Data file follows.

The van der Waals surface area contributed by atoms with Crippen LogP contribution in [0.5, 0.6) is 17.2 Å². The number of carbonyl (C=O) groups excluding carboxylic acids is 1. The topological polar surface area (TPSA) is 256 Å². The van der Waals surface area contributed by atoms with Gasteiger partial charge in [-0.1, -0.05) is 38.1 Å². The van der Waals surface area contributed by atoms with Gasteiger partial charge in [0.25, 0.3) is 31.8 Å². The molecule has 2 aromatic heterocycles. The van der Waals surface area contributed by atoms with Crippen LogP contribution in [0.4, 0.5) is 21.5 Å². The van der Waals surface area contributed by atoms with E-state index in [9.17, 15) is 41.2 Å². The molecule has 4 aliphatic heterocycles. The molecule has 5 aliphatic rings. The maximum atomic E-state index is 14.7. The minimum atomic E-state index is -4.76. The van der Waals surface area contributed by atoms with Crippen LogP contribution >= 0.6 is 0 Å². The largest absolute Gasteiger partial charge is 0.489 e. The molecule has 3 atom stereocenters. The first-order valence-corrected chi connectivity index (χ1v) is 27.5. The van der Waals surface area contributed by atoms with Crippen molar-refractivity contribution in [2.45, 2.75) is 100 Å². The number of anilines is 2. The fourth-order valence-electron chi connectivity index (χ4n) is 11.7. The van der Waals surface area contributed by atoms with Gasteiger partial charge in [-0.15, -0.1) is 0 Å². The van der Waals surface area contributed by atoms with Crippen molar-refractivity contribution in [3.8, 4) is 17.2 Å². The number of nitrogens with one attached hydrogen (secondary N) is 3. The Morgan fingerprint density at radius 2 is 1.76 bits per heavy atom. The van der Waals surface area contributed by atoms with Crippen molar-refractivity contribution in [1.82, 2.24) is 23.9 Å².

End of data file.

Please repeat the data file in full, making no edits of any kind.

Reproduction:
The van der Waals surface area contributed by atoms with Crippen LogP contribution in [0.5, 0.6) is 17.2 Å². The number of carbonyl (C=O) groups excluding carboxylic acids is 1. The topological polar surface area (TPSA) is 256 Å². The van der Waals surface area contributed by atoms with Gasteiger partial charge in [-0.1, -0.05) is 38.1 Å². The van der Waals surface area contributed by atoms with Gasteiger partial charge in [0.25, 0.3) is 31.8 Å². The molecule has 2 aromatic heterocycles. The van der Waals surface area contributed by atoms with Crippen LogP contribution in [0.4, 0.5) is 21.5 Å². The van der Waals surface area contributed by atoms with E-state index in [9.17, 15) is 41.2 Å². The molecule has 4 aliphatic heterocycles. The molecule has 5 aliphatic rings. The maximum atomic E-state index is 14.7. The minimum atomic E-state index is -4.76. The van der Waals surface area contributed by atoms with Crippen LogP contribution >= 0.6 is 0 Å². The largest absolute Gasteiger partial charge is 0.489 e. The molecule has 3 atom stereocenters. The first-order valence-corrected chi connectivity index (χ1v) is 27.5. The van der Waals surface area contributed by atoms with Crippen molar-refractivity contribution in [2.45, 2.75) is 100 Å². The number of anilines is 2. The fourth-order valence-electron chi connectivity index (χ4n) is 11.7. The van der Waals surface area contributed by atoms with Gasteiger partial charge in [-0.15, -0.1) is 0 Å². The van der Waals surface area contributed by atoms with Crippen molar-refractivity contribution in [3.8, 4) is 17.2 Å². The number of nitrogens with one attached hydrogen (secondary N) is 3. The Morgan fingerprint density at radius 2 is 1.76 bits per heavy atom. The van der Waals surface area contributed by atoms with Crippen molar-refractivity contribution in [1.82, 2.24) is 23.9 Å².